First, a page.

What you need to know about food allergies
- Learn how food allergies happen and who’s at risk.
- Benefits of breastfeeding.
Food allergies are caused when the body’s immune system abnormally reacts to a food. Symptoms can vary and include gastrointestinal problems such as abdominal pain, vomiting, colic and diarrhea. Respiratory symptoms such as runny nose, cough, sneezing, and breathing difficulties, or skin irritations—such as rashes or hives—are also common symptoms.
Family history of allergies increases your baby’s risk of developing allergy, but most babies who develop allergy don’t have a family history.
Allergies often develop in stages
- A food allergy develops when the immune system becomes sensitized to an allergen in a particular food upon exposure.
- Once sensitized, the baby‘s body produces antibodies—little proteins that “lock” onto foreign invaders—that are ready to react to that food the next time it is eaten.
- These antibodies then trigger immune cells to produce histamine, a chemical that causes allergy symptoms—rash, wheezing, diarrhea, etc. Your baby’s digestive tract and immune system are particularly vulnerable during the first four months of life.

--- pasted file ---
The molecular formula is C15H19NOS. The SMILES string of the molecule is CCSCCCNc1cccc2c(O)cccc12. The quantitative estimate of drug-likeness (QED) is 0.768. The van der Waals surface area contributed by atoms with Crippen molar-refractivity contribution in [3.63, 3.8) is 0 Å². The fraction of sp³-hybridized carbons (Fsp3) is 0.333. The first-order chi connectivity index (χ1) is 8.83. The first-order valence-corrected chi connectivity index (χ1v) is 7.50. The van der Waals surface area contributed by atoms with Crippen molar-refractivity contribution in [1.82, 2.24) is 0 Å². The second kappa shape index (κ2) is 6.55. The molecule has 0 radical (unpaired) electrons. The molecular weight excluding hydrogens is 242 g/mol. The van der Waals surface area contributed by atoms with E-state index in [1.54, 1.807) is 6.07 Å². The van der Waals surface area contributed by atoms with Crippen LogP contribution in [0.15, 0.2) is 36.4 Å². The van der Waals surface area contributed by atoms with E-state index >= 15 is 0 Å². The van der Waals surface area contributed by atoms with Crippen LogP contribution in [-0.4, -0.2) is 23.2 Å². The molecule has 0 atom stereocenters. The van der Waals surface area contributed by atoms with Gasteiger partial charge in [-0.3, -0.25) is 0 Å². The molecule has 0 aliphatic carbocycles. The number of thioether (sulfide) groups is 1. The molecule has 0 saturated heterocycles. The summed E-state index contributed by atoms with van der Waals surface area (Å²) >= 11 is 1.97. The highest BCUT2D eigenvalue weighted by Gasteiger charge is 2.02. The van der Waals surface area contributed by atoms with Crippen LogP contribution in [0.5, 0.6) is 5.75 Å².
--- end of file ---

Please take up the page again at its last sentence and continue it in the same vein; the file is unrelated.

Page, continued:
You may be able to reduce your baby’s risk of developing allergies by limiting her exposure to potential allergens during this time. This is one reason many experts recommend exclusive breastfeeding for at least the first 4 to 6 months and avoiding introducing foods until your baby is at least four months old.
In unusual cases, babies may become sensitized to very small amounts of food proteins that are carried in breastmilk. If you suspect your baby is having an allergic reaction to your breastmilk, talk with your baby’s doctor to discuss symptoms and removing the likely triggers from your diet.
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